In three weeks, the U.S. Supreme Court will begin hearing oral argument on the constitutionality of certain provisions of the Patient Protection and Affordable Care Act (“ACA”). Almost three years to the day after the ACA was enacted, it will become the most significant piece of legislation reviewed by the Court since the Voting Rights Act in the 1960s. In anticipation of the major news coverage that will surely ensue, this post outlines the legal issues at stake, and takes a look at how the Court’s voting might line up.
Of the numerous (over 30) federal cases challenging the ACA, the Supreme Court agreed to hear three that had been appealed from the 11th Circuit, one of which is Florida v. U.S. Department of Health and Human Services, a case originally filed by Florida’s attorney general, who later was joined by 25 additional states as plaintiffs. Six hours of time (the longest amount of argument time allocated since the 1960s) has been reserved for oral argument before the Supreme Court on March 26, 27 and 28, 2012, on the following points:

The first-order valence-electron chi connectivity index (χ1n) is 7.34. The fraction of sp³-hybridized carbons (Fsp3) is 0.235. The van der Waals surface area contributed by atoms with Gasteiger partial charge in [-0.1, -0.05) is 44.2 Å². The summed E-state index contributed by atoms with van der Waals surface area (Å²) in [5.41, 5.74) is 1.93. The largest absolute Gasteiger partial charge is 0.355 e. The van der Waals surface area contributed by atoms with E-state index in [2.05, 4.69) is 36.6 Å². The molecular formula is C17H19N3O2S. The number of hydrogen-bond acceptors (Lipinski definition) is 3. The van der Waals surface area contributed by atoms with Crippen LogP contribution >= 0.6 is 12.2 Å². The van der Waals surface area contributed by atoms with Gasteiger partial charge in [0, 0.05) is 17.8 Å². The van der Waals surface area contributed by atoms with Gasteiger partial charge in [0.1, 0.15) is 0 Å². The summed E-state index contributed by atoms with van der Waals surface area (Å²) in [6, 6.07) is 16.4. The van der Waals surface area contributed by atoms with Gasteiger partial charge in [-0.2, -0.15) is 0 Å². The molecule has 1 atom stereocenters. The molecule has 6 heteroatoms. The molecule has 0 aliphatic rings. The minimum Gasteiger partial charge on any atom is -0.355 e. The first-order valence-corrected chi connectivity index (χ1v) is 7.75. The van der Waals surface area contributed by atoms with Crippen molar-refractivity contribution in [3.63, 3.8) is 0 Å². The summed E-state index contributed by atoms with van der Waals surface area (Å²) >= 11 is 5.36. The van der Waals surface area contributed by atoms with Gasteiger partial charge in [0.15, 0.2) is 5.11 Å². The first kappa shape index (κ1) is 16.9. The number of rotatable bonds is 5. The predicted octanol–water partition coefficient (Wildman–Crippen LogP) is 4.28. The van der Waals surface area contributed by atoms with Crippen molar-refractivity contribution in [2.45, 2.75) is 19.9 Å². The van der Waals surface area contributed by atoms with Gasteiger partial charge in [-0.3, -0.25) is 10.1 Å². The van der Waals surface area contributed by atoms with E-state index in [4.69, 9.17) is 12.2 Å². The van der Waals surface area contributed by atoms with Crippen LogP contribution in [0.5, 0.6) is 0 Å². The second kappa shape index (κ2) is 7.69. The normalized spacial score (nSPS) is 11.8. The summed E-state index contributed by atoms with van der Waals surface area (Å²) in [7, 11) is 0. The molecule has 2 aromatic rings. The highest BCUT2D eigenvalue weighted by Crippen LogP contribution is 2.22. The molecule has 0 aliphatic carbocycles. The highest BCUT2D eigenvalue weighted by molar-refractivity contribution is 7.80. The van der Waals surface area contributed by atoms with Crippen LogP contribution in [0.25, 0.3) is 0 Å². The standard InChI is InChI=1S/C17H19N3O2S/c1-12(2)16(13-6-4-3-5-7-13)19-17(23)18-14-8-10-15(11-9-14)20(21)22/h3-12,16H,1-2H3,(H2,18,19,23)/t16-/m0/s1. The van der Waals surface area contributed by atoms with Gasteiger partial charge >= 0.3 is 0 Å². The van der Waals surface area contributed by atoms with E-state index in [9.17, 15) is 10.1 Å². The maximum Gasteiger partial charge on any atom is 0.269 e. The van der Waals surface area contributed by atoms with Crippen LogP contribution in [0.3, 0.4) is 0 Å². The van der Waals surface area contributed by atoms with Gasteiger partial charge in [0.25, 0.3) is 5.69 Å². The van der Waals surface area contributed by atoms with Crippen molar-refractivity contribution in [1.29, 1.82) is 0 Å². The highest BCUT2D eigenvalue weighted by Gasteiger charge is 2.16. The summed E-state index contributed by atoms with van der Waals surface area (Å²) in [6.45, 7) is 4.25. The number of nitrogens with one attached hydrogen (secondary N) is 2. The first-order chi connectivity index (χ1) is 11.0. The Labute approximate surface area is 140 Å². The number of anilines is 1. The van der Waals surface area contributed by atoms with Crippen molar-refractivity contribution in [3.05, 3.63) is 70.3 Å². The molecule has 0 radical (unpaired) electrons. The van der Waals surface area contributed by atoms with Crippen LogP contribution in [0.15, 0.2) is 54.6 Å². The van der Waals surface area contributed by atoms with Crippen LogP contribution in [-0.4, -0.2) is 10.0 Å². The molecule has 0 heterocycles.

a) The Tax Anti-Injunction Act
The tax anti-injunction act is a federal statute codified at 26 U.S.C. §7421(a) that, in relevant part, prohibits federal courts from enjoining enforcement of a federal tax unless and until the tax is actually being collected. The tax in question under the ACA is the monetary fine – called a “shared responsibility payment” — that would be required to be paid by individuals who don’t purchase insurance. In this instance, the individual mandate will not apply until 2014 and the penalty for failing to comply with the mandate will not be collected until April 2015. Neither the government, nor ACA opponents, are arguing that the anti-injunction act prevents the Court from hearing the case, so the Supreme Court has appointed independent counsel to argue the issue. This raises the possibility that the Court will use the anti-injunction act to “punt” a decision on the individual mandate into 2015, well past the presidential election. The Supreme Court has allocated ninety minutes to oral argument on this issue.